Directed by Shawn Douglass
Produced by Remy Bumppo
Playing at the Greenhouse Theater, Chicago
Life is Full of Feelings and Stuff
If you have formal artistic training, at some point, you were probably in a class in which you were instructed to write a scene in a minute. Then, to make sure everybody did the assignment, the students all read their scenes out loud, and learning happened. With the help of professional production values from Remy Bumppo, that’s basically what Caryl Churchill’s 2012 play Love and Information is. The work consists of fifty-seven scenes, which are loosely themed around how the brain processes information, which is to say, the play is about literally everything. As is frequent with Churchill’s more recent plays, she provided only dialogue. Who is speaking and in what context are choices by director Shawn Douglass and his ten-actor ensemble, making their production distinct from any other.
In the first scene, we see a high school couple (Gregory Fener and Emjoy Gavino) who are arguing over a secret. He doesn’t want to tell her what it is, she wants to know, and he says if she did, she would wish she didn’t. Of course, we never learn the secret, and never see these people again or have any reason to care about them. That sets the standard for most of what is to come. The focus on cognitive processing is established by an early sequence in which a scientist describes an experiment which allows him to observe the physical formation of memories inside the dissected flesh of chicken brains. Though the scene has no emotional impact, it does provide something more interesting to think about: how all our emotions, memories, personality traits, and everything else that makes up our character, is a biological, chemical process. Churchill is a playwright, not a neuroscientist, so something you could glean from a single article in The Guardian is as close as close to an in-depth investigation into cognitive processing as we get in any scene, but at least, it becomes more apparent what Churchill is trying to do. She and Douglass’s creative team are interested in the messy consequences of our natural, rude, fallible meat-based computers on each other.
Despite some rocky starts, the production is effective at landing the emotional punch of that viewpoint some of the time. A few stand-outs are David Darlow as an elderly man driven to paranoia by dementia, who believes his wife (Mary Poole) is an imposter, and Raymond Fox and Penelope Walker debating the efficacy of prayer. Other scenes are light-hearted and funny, such as when a pair of One Direction fans panic when they realize even Google cannot tell them everything about their crushes. But the funniest scenes are the ones in which Churchill pokes fun at her past writing, such as when a pair of men wonder why they wanted for Saddam Hussein’s weapons of mass destruction to be a hoax and took such pleasure in their government discrediting itself, or when somebody gets cut off with a glare for raising the Israeli/Palestinian conflict.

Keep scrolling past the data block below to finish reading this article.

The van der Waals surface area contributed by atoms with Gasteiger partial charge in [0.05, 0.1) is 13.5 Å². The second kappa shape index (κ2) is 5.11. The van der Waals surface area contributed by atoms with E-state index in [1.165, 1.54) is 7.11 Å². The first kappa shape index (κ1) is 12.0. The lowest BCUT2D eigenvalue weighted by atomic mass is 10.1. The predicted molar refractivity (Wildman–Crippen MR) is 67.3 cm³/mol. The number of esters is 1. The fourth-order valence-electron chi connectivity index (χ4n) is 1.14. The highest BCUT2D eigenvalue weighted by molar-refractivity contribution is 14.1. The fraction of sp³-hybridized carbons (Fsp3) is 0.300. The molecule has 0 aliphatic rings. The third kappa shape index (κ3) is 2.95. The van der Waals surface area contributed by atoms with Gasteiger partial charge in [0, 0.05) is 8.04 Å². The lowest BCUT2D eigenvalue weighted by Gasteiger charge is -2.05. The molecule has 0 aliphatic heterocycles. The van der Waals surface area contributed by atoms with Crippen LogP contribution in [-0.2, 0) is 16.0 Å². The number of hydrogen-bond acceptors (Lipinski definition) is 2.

However, most of the scenes are just cursory references to pop psychology. In one five-second-long incident we are reminded that PTSD exists, in another, that free will does not, and in a third, that stoners are funny. The actors always adapt well to their rapid shifts in character. A few movements and a vocal inflection go almost the whole way to establishing what kind of person they are playing in the current scene, and they have over a hundred people to embody in just a few minutes. A plethora of costumes by Emily Waecker and props by Linda Sherfick get them the rest of the way to verisimilitude, and Jacqueline and Richard Penrod’s set of boxes in storage make the playing space flexible enough to encompass anything that can happen inside the mind. There is nothing wrong with Douglass’s production. Most of the contexts the creative team invented for the dialogue fit well. It may be that I am jaded from seeing this style done badly too often among amateur theatre practitioners, and so I anticipate all its tricks and quips, or that Churchill’s musings on the mind-body link are fresher to most people than I give credit for. But I question whether this whirlwind of snippets from random people’s lives ever coalesces into something significant.
Playing at the Greenhouse Theater Center, 2257 N Lincoln Ave, Chicago. Tickets are $42.50-52.50 with discounts for students and groups; to order, call 773-404-7336 or visit RemyBumppo.org. Performances are Thursdays through Saturdays at 7:30 pm and Sundays at 2:30 pm with select Wednesday and matinee performances through November 1. Running time is eighty minutes with no intermission.